Many people might confuse rebutting the claim that most Pakistanis hate drone strikes with rebutting the associated claim that drones strikes in Pakistan, as currently carried out at the very least, are wrong (morally, politically, etcetera, etcetera). Of course, they really have very little to do with one another. People who make the claim that most Pakistanis hate and/or live in existential fear of drone strikes make it in response to their opponents claims that drone strikes in parts of Pakistan make us safer. Most proponents of drone strikes have already decided on the much more germane issue of “to drone or not to drone” because they put security above human rights. As a result, opponents have tried to meet them on these same terms, and construct arguments that put security as the metric for determining whose side is right (by virtue of whose side will do more for America’s security).
But on the much more basic issue of “to drone or not to drone,” Pakistani public opinion on drone strikes is of absolutely no relevance. If I think that killing X number of innocents in exchange for killing Y number of “suspected” “militants” just isn’t worth it, then it doesn’t really matter whether Pakistanis share that view. No opinion is made truer because of how many people agree with it. A majority of women could be against women’s suffrage—that would not make the view that women should have the right to vote any less true.
So I find the very presentation of the article disingenuous and unhelpful, because the article assumes, without justifying it or making the assumption explicit, that the use of drones in Pakistan is necessary. In papering over this very controversial position, the article obscures the more important issue (“to drone or not to drone”) in favor of focusing on rebutting an ancillary claim about public opinion. People care about winning, and if claim X which is associated with your side is rebutted, many people will perceive this as somehow “hurting” the overall side.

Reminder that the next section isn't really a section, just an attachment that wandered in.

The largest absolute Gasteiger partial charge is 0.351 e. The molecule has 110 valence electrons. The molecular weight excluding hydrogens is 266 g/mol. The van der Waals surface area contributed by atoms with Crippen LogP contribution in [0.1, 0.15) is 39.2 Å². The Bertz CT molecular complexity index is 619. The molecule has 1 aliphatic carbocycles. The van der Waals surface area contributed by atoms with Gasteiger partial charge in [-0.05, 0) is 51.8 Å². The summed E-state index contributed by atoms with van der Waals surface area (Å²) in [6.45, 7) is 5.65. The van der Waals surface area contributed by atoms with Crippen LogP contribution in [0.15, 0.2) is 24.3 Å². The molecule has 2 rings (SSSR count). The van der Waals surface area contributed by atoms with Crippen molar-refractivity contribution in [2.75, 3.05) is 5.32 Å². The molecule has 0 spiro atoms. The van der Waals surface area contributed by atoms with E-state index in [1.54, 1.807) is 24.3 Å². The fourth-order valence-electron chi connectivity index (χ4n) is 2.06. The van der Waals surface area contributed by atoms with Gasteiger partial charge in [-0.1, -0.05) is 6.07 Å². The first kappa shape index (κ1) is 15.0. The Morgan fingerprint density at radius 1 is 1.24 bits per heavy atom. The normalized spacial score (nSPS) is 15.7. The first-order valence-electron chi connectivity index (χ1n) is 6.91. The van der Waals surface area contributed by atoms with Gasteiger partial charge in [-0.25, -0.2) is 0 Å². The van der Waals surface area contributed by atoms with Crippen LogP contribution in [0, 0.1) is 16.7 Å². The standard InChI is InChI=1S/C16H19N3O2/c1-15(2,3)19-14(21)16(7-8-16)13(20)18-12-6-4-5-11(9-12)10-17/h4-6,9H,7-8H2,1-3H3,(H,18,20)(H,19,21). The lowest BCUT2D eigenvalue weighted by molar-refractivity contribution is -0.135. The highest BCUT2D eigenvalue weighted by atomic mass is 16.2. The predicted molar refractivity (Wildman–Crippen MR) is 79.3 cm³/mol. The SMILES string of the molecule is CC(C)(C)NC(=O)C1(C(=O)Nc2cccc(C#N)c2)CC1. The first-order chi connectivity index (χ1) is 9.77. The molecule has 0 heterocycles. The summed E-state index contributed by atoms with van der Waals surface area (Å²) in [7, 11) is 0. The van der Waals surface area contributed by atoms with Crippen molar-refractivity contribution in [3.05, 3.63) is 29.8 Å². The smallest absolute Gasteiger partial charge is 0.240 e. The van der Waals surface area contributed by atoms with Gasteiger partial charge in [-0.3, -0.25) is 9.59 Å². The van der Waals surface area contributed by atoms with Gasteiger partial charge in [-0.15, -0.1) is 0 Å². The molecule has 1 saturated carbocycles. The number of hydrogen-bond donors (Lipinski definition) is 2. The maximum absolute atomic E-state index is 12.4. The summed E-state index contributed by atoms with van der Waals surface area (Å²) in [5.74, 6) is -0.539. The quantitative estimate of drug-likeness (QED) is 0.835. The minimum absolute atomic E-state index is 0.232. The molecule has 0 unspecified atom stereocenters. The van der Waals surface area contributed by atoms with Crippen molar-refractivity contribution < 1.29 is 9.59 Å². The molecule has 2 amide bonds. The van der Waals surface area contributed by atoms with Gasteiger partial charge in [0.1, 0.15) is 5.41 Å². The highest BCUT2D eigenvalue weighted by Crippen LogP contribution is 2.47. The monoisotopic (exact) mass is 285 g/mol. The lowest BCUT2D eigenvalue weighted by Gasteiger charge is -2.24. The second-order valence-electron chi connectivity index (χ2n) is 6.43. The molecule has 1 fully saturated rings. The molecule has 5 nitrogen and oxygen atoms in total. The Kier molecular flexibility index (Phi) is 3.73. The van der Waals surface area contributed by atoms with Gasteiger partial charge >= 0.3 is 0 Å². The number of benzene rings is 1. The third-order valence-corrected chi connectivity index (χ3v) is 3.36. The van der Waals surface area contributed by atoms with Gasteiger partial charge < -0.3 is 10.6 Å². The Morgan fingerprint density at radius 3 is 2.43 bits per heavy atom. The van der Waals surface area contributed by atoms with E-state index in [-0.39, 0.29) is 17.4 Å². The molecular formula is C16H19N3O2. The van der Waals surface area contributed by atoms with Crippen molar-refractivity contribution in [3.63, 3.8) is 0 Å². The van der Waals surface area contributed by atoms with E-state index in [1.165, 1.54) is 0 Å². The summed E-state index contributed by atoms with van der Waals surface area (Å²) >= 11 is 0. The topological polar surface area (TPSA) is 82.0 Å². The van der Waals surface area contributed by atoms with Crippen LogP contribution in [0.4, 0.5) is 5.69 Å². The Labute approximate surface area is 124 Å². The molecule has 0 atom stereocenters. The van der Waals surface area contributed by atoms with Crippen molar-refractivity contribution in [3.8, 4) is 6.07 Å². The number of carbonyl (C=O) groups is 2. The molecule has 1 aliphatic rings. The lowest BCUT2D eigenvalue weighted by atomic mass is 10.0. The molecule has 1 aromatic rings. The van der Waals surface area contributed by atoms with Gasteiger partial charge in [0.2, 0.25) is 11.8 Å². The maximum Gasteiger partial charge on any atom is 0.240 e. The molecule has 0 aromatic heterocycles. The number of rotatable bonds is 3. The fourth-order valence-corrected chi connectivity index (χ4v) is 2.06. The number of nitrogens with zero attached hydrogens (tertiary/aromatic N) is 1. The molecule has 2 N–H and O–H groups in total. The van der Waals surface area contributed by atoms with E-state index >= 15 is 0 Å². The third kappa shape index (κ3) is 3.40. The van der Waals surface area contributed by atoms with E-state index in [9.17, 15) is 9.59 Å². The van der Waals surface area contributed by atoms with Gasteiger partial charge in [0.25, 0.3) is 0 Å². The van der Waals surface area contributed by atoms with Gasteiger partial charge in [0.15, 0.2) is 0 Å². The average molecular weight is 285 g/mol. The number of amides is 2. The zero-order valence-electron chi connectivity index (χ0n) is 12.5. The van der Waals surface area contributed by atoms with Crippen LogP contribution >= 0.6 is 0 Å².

In this regard, the article doesn’t even do a good job of rebutting the claim it seeks to dismantle. The article asserts that the “conventional wisdom” that most Pakistanis hate drones is “wrong,”
“Yes, drone strikes are not very popular among a large section of Pakistani society. But Pakistanis are not united in opposition to drone strikes. In fact, many Pakistanis support the drone strikes. This suggests that there is room for the United States to engage in a public diplomacy campaign to win over more Pakistanis to the idea that drone strikes are not the bringers of carnage that is so often portrayed in the Urdu-language media in Pakistan if the United States could be persuaded to bring this worst-kept secret out of the closet and into embassy briefings in Islamabad.”